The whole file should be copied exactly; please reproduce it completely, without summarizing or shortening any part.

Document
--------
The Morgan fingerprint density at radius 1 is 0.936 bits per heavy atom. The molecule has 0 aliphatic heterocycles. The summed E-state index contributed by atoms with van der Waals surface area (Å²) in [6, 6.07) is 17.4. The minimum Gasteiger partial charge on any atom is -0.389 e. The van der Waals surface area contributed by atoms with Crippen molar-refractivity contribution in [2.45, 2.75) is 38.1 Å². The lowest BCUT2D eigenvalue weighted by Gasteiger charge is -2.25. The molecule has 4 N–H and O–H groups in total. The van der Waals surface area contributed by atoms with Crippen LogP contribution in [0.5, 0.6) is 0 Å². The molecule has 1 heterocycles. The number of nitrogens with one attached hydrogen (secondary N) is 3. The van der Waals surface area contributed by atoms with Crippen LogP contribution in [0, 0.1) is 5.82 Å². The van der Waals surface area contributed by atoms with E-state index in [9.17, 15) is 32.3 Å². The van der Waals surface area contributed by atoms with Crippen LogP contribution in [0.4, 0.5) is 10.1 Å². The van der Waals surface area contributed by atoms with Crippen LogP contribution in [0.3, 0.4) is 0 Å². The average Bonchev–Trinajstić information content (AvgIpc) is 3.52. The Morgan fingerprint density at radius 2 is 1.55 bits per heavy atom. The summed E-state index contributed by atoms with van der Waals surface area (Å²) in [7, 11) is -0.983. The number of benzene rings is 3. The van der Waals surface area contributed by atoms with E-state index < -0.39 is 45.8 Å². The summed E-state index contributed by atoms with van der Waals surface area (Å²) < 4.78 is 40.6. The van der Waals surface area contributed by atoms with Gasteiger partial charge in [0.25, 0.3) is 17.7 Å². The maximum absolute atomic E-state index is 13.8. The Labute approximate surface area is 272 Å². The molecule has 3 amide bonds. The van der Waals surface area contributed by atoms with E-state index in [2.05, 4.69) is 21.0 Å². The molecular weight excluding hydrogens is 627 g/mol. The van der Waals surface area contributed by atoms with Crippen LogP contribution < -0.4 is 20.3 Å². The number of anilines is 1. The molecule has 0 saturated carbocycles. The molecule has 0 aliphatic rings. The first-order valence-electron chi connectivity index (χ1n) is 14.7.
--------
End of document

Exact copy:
The Morgan fingerprint density at radius 1 is 0.936 bits per heavy atom. The molecule has 0 aliphatic heterocycles. The summed E-state index contributed by atoms with van der Waals surface area (Å²) in [6, 6.07) is 17.4. The minimum Gasteiger partial charge on any atom is -0.389 e. The van der Waals surface area contributed by atoms with Crippen molar-refractivity contribution in [2.45, 2.75) is 38.1 Å². The lowest BCUT2D eigenvalue weighted by Gasteiger charge is -2.25. The molecule has 4 N–H and O–H groups in total. The van der Waals surface area contributed by atoms with Crippen LogP contribution in [0.5, 0.6) is 0 Å². The molecule has 1 heterocycles. The number of nitrogens with one attached hydrogen (secondary N) is 3. The van der Waals surface area contributed by atoms with Crippen LogP contribution in [0, 0.1) is 5.82 Å². The van der Waals surface area contributed by atoms with E-state index in [9.17, 15) is 32.3 Å². The van der Waals surface area contributed by atoms with Crippen LogP contribution in [0.4, 0.5) is 10.1 Å². The van der Waals surface area contributed by atoms with Crippen LogP contribution in [0.3, 0.4) is 0 Å². The average Bonchev–Trinajstić information content (AvgIpc) is 3.52. The Morgan fingerprint density at radius 2 is 1.55 bits per heavy atom. The summed E-state index contributed by atoms with van der Waals surface area (Å²) in [7, 11) is -0.983. The number of benzene rings is 3. The van der Waals surface area contributed by atoms with E-state index < -0.39 is 45.8 Å². The summed E-state index contributed by atoms with van der Waals surface area (Å²) < 4.78 is 40.6. The van der Waals surface area contributed by atoms with Gasteiger partial charge in [0.25, 0.3) is 17.7 Å². The maximum absolute atomic E-state index is 13.8. The Labute approximate surface area is 272 Å². The molecule has 3 amide bonds. The van der Waals surface area contributed by atoms with E-state index in [2.05, 4.69) is 21.0 Å². The molecular weight excluding hydrogens is 627 g/mol. The van der Waals surface area contributed by atoms with Crippen LogP contribution < -0.4 is 20.3 Å². The number of anilines is 1. The molecule has 0 saturated carbocycles. The molecule has 0 aliphatic rings. The first-order valence-electron chi connectivity index (χ1n) is 14.7.